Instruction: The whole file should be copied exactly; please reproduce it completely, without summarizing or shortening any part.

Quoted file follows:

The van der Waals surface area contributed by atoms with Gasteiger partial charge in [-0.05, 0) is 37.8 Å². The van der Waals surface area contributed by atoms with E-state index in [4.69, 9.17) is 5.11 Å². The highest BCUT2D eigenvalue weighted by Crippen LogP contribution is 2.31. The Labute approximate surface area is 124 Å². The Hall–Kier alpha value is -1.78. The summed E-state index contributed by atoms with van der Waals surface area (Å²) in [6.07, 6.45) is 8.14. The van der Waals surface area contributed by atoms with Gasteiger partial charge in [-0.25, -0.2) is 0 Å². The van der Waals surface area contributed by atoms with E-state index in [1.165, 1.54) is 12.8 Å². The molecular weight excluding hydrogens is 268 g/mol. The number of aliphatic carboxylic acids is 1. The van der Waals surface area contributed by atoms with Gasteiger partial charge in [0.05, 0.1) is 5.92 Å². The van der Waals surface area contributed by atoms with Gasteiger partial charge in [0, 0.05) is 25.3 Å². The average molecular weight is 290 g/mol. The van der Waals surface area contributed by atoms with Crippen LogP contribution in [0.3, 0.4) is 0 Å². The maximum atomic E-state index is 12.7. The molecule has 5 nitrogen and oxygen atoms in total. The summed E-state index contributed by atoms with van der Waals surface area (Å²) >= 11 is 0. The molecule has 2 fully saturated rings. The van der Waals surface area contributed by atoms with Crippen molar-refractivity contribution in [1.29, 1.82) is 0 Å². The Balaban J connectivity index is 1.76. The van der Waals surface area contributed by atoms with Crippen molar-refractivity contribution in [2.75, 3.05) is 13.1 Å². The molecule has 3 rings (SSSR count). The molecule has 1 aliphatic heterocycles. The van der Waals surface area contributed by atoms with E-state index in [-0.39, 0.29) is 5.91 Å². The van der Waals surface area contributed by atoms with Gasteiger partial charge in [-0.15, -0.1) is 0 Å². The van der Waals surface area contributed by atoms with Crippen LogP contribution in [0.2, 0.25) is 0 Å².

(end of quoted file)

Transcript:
The van der Waals surface area contributed by atoms with Gasteiger partial charge in [-0.05, 0) is 37.8 Å². The van der Waals surface area contributed by atoms with E-state index in [4.69, 9.17) is 5.11 Å². The highest BCUT2D eigenvalue weighted by Crippen LogP contribution is 2.31. The Labute approximate surface area is 124 Å². The Hall–Kier alpha value is -1.78. The summed E-state index contributed by atoms with van der Waals surface area (Å²) in [6.07, 6.45) is 8.14. The van der Waals surface area contributed by atoms with Gasteiger partial charge in [-0.25, -0.2) is 0 Å². The van der Waals surface area contributed by atoms with E-state index in [1.165, 1.54) is 12.8 Å². The molecular weight excluding hydrogens is 268 g/mol. The number of aliphatic carboxylic acids is 1. The van der Waals surface area contributed by atoms with Gasteiger partial charge in [0.05, 0.1) is 5.92 Å². The van der Waals surface area contributed by atoms with Gasteiger partial charge in [0, 0.05) is 25.3 Å². The average molecular weight is 290 g/mol. The van der Waals surface area contributed by atoms with Crippen LogP contribution in [0.3, 0.4) is 0 Å². The maximum atomic E-state index is 12.7. The molecule has 5 nitrogen and oxygen atoms in total. The summed E-state index contributed by atoms with van der Waals surface area (Å²) >= 11 is 0. The molecule has 2 fully saturated rings. The van der Waals surface area contributed by atoms with Crippen molar-refractivity contribution in [1.29, 1.82) is 0 Å². The Balaban J connectivity index is 1.76. The van der Waals surface area contributed by atoms with Crippen molar-refractivity contribution in [2.75, 3.05) is 13.1 Å². The molecule has 3 rings (SSSR count). The molecule has 1 aliphatic heterocycles. The van der Waals surface area contributed by atoms with E-state index in [-0.39, 0.29) is 5.91 Å². The van der Waals surface area contributed by atoms with Gasteiger partial charge in [-0.15, -0.1) is 0 Å². The van der Waals surface area contributed by atoms with Crippen LogP contribution in [0.2, 0.25) is 0 Å².